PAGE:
In high school, it is a bit different. Hopefully, homework still meets the criteria above. Homework should be to practice, make permanent and also build responsibility but it should not take over a child's life. Even AP and higher level academics need moderation.

So, I am in favor of some homework at certain ages for certain times within certain criteria.
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Old 10-07-2019, 05:32 PM
 
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I agree with the writer and wish more parents opt out. Students need free time after a long school day. Its not for a teacher to decide what that free time should be. The schools I worked at for the most part had dysfunctional families with parents too busy providing the basics of life to help with homework if they even understood. I don't think students should be punished for not doing their homework. I much rather hear of a student kicking a goal and playing with friends then to get a paper. How much time does a child have to spend doing homework after a 6-1/2 hour day?
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I needed it
Old 10-07-2019, 06:25 PM
 
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My best teacher was my mother. She often helped me figure out math problems that I struggled with at school. If I didn't have homework, I don't know if she would have had the incentive to tutor me. I do think teachers can assign too much homework at times, but sometimes you need the extra practice. I am sceptical of the research against homework. I'm willing to bet you're average valedictorian did plenty of it.
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Old 10-07-2019, 06:31 PM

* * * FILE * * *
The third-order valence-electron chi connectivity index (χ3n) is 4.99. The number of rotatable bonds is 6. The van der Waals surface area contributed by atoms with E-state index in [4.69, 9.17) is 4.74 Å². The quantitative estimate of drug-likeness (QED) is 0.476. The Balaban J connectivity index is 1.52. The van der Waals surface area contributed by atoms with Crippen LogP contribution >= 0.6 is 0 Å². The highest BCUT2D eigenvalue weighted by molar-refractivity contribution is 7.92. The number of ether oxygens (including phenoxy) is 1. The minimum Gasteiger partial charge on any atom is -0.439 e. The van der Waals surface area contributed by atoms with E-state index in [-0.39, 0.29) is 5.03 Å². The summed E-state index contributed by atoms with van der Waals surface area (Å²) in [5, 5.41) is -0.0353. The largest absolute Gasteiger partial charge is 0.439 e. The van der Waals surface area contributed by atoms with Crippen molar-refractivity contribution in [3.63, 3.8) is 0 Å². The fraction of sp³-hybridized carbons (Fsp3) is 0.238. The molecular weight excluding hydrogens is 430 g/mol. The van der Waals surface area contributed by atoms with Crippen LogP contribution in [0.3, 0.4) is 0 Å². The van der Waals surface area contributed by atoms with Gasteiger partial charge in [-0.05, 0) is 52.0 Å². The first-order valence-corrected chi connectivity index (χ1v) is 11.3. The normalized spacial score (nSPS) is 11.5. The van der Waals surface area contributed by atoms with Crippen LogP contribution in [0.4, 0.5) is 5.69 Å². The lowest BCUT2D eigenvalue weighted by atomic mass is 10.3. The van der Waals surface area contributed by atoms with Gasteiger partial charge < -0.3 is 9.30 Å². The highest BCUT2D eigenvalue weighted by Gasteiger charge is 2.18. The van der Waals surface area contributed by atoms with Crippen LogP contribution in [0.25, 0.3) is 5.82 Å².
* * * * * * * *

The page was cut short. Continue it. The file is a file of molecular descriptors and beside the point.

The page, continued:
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I agree for elementary aged students. I could see the arguments being made for building responsibility/preparing for higher education etc. in middle and high school.

Perhaps this is just my school, but the expectations have gotten VERY rigorous over the years. All of the "fluff" and "just for fun" activities have been taken out of school. Our students get a 20 minute lunch and 20 minute recess. The rest of their day is highly structured with the expectation that they be engaged and working all day long. We make our young kids work HARD and they are in school for 7 hours. IMO it's highly inappropriate to make them go home and spend more time working, especially on busy work type stuff. If parents want to sit with them and do something specific, great. I've given parents who've asked some tasks and stressed they should spend no more than 10 minutes per night on it.

Fighting over a worksheet that for most of the students is above their current independent level makes no sense, IMO. I also work pretty close to my contract hours, outside of required meetings. How is it fair that I work to make sure I typically don't take work home, but then assign 5-7 year olds more work in addition to their school day? Nope, nope, nope.